When I got to the toll booths, there was a policeman there who told me only some Island exits were open. I headed for North Colony Road instead of going all the way across the Island to my own home. When I got to North Colony, the road was blocked half way down by a huge drift of snow. I parked behind it along with a few other cars and crawled over the top of it. At the top of the drift I found about 4 inches of a car antenna sticking out. I was crawling over a car! I spent that day and night at my fiancé's house.
The next morning when the plows arrived, we rushed out to move our cars and the plow driver was very grateful that we informed him that the drift in the middle of the road had a car beneath it.
My fiancé, Gary Dahlstrom, was stuck in Batavia for the storm. When he called home to let his Mom know where he was she told him that his friend's father was also in Batavia, and he had a hotel room! He found his way to the hotel and found his friend's father in the hotel bar. He was confident that he would allow him to share his hotel room, after all they had known each other for years. The father was so immersed in alcohol however that he didn't recognize Gary. He had to do some convincing before he managed to secure the second bed for himself. A lot of people stayed in the hotel lobby that night.
That winter it snowed every day for quite a long time. Gary had a friend staying with him that winter who was from Nebraska. He was absolutely amazed at Buffalo's weather. We didn't tell him that it wasn't typical.
Jessica Wroblewski Fisher Baird, GIHS Class of 1974 wrote from Atlantic Beach, Florida:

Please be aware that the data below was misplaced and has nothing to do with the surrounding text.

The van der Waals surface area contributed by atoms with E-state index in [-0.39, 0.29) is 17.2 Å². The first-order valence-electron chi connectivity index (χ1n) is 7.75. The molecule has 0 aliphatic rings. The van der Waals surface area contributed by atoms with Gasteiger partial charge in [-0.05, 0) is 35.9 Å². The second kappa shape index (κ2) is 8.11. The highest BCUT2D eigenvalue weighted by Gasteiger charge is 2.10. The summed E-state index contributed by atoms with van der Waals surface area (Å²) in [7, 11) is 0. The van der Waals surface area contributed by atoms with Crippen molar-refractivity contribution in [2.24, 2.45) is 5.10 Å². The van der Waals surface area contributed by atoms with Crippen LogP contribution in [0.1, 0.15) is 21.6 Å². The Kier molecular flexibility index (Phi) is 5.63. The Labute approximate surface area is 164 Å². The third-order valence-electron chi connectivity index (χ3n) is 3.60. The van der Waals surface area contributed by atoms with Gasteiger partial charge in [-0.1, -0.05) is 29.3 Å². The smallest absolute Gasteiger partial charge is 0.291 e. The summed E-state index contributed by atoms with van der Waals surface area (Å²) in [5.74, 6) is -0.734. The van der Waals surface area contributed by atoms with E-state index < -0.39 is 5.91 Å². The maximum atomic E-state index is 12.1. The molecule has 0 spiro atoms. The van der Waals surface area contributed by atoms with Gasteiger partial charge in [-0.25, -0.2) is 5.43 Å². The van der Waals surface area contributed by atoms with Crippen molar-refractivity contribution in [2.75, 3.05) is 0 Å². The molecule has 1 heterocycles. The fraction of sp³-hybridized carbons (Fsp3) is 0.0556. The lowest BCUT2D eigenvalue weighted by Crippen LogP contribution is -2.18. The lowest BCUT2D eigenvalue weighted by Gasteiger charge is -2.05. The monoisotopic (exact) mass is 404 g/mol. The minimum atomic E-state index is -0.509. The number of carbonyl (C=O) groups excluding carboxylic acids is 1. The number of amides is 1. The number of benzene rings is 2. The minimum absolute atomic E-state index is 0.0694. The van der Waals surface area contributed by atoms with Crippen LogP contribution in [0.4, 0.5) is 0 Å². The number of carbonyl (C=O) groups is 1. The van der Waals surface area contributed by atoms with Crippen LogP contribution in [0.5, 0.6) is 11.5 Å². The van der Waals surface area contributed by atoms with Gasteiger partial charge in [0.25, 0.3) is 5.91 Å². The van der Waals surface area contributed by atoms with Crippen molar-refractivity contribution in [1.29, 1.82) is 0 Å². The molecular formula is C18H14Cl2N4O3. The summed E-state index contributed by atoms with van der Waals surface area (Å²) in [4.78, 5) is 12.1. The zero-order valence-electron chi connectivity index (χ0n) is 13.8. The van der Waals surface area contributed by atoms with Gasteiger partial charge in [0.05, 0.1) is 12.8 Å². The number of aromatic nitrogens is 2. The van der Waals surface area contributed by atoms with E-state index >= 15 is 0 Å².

I remember the Blizzard of '77 well. I was employed at the PennySaver at the time as the receptionist. For those of us who did not leave work early that day, Skip Mazenauer drove us to the Holiday Inn where we spent the next day or two, eating, drinking and socializing with all the other stranded people. I don't remember too much about the stay except that my husband at the time, Doug Fisher, arrived at the hotel from his job in town and "rescued" me. We went to his parents' home on Baseline Road and hunkered down. The Fishers enjoyed snowmobiling and therefore they were ready to assist in anyway they could. I remember Doug telling us that he and other snowmobilers were transporting people all over the Island to be with their families, taking people to stores that were still open to get food and medicines. Perishable foods such as bread, milk and eggs were hard to find. Doug made a trip on snowmobile to our apartment to gather these food items from our home to bring to his parents. I remember looking out the front picture window upon Baseline Road for any signs of life. Cars parked in the street and in driveways were buried under snow. If you didn't already know the cars were there you couldn't tell. At the sound and sight of a snow plow, I remember the feeling of relief, we were being rescued, finally things would begin to resume normalcy. I couldn't wait to get back to my normal schedule. I'd had enough of sitting around doing nothing more than eating and watching local television news.